‘It’s going to be hard: but it doesn’t mean it’s impossible’
When I was still studying music at university, back in 2012, I had no idea how complex the music business really was. Sure, I knew about its sectors (publishing, record labels, distribution, etc.), but I had no scope of how they were all interconnected and how they really functioned. I didn’t know how I’d place myself in it, I was just winging my career and seeing where it goes. Thinking my music would be enough, and the cold hard truth is that it wasn’t. And no matter who tells you, the music is just not enough. It took me a while to grasp this concept, cause us, artists, we’re so close to the art, that the business is more of an afterthought, like an enemy of some sort. In this article, I want to save you YEARS of disappointment and get YOU on track to actually making income from music, as well as how to place your skills in it. Build your business, brick by brick.
Two questions I’d like to ask you first is:
- What is it that you really would like to do in the music business? Give me every detail to the bone.
- How are you building your career (business) towards that goal? Give me every detail to the cell.
In order to arrive at a destination, we must know where we are heading and how we’re getting there. I now want you to focus on what market value do you provide within the chosen marketplace you want to be in (songwriting, production, AR, etc.). How does your skill or product disrupt the marketplace? If you honestly know that you’re average, the odds of you thriving in business are slim to none, and even if you do, an average product equates to average results (market saturation).
Next step, once you’ve placed yourself in the ladder, is there any way you can improve you or the product so it can compete better? And if so, why aren’t you? If I came out with a new toothpaste that has average benefits/marketing/branding, do you really think I can compete with the likes of Colgate? Of course not! Most of you probably don’t even think twice when you go to the supermarket. You just grab Colgate without even thinking of other brands. It’s not even a competition. Colgate has become the toothpaste AKA the product. Do you see how that analogy compares to your music career?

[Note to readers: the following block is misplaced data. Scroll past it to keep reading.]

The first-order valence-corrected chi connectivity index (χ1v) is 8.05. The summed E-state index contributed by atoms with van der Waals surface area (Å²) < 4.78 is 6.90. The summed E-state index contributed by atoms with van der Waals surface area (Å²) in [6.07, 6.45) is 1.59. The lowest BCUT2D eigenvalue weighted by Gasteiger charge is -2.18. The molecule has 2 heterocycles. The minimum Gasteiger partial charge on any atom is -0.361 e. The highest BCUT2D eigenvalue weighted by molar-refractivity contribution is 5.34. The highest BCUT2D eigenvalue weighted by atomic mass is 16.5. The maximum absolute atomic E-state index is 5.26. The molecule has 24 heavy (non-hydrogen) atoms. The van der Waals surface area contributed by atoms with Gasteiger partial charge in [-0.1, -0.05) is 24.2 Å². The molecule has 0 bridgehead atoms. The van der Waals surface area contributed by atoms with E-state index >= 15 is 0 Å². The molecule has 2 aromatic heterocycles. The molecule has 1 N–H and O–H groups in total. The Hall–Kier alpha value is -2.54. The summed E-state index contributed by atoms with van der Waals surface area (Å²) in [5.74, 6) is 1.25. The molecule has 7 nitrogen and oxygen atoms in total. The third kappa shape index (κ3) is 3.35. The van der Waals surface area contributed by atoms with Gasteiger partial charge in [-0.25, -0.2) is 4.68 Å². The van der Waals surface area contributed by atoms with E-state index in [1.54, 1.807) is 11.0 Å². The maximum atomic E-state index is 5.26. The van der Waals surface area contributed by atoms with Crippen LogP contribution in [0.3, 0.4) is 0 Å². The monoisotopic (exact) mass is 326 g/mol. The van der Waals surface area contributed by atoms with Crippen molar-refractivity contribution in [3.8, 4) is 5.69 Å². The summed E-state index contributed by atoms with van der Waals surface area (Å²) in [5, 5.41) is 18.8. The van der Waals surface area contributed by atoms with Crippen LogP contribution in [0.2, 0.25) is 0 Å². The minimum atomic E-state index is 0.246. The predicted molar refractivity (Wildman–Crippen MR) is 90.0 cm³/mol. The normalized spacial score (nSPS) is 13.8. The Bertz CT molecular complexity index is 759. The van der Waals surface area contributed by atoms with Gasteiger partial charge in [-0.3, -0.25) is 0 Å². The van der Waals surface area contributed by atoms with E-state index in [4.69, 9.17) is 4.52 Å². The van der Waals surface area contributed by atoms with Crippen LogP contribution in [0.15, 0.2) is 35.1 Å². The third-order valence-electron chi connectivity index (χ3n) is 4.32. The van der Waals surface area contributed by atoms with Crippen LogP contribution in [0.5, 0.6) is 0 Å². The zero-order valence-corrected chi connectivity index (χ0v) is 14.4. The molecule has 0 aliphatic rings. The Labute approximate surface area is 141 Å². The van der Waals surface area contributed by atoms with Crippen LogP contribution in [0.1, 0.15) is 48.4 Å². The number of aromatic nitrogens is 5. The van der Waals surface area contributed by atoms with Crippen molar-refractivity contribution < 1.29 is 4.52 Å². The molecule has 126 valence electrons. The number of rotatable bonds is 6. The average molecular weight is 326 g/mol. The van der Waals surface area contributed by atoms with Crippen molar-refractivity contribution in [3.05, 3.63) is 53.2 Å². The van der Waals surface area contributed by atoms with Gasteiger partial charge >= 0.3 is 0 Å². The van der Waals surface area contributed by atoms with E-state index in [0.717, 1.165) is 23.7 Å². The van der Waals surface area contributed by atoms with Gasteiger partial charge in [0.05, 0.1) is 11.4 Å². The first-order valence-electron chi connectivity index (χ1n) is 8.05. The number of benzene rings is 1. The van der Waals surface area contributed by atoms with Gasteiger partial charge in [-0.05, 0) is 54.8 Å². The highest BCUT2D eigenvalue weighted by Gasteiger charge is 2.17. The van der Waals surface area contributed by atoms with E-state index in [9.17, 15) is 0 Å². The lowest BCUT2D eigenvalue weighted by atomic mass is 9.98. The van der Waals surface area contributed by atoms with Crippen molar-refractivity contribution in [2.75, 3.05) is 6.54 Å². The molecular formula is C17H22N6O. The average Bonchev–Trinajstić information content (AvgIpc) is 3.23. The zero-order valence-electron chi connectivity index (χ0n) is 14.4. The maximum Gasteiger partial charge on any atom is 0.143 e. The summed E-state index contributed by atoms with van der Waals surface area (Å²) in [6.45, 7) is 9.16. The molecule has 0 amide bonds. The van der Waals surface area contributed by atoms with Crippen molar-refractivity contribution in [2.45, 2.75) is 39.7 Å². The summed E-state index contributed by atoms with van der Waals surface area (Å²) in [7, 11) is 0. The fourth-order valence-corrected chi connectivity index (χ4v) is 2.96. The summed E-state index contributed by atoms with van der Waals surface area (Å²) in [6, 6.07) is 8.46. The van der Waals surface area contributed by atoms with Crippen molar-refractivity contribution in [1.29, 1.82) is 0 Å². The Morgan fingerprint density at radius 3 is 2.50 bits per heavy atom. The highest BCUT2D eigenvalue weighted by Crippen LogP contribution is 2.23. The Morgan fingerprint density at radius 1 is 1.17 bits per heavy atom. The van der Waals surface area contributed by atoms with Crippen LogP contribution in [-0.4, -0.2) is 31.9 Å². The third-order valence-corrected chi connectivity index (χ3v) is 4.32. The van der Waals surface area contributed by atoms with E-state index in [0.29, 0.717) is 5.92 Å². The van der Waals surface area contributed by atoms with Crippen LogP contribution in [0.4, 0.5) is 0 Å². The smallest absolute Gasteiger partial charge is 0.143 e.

I have to mention artists that I’ve come across in the past that had publishing deals, management, record labels behind them that had and average work ethic and music. And not to take anything away from them, they were good, the music was good. But is good, good enough? I sometimes follow up with these cats, and some of these same artists have now either: become stagnant, settled, lost, or even worse, quit music. That’s the reality we’re in. It’s a damn competition. And it’s fierce. You see the music business is constantly evolving, and we have to evolve with it. Adapt or die. The moral of the story is that you have to treat your career like a business. In order to even compete and have a long term career. It is your responsibility to want to make sure your product is the BEST it can be. You only get a first impression once. What’s it going to be? The choice is yours…
Here’s to more music and success,
If you would like to know more about me, or just connect and chat, come say hi (@jonathanmilanes):
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For more free advice and tips to take your music career to the next stage, head over to: https://soundprise.com/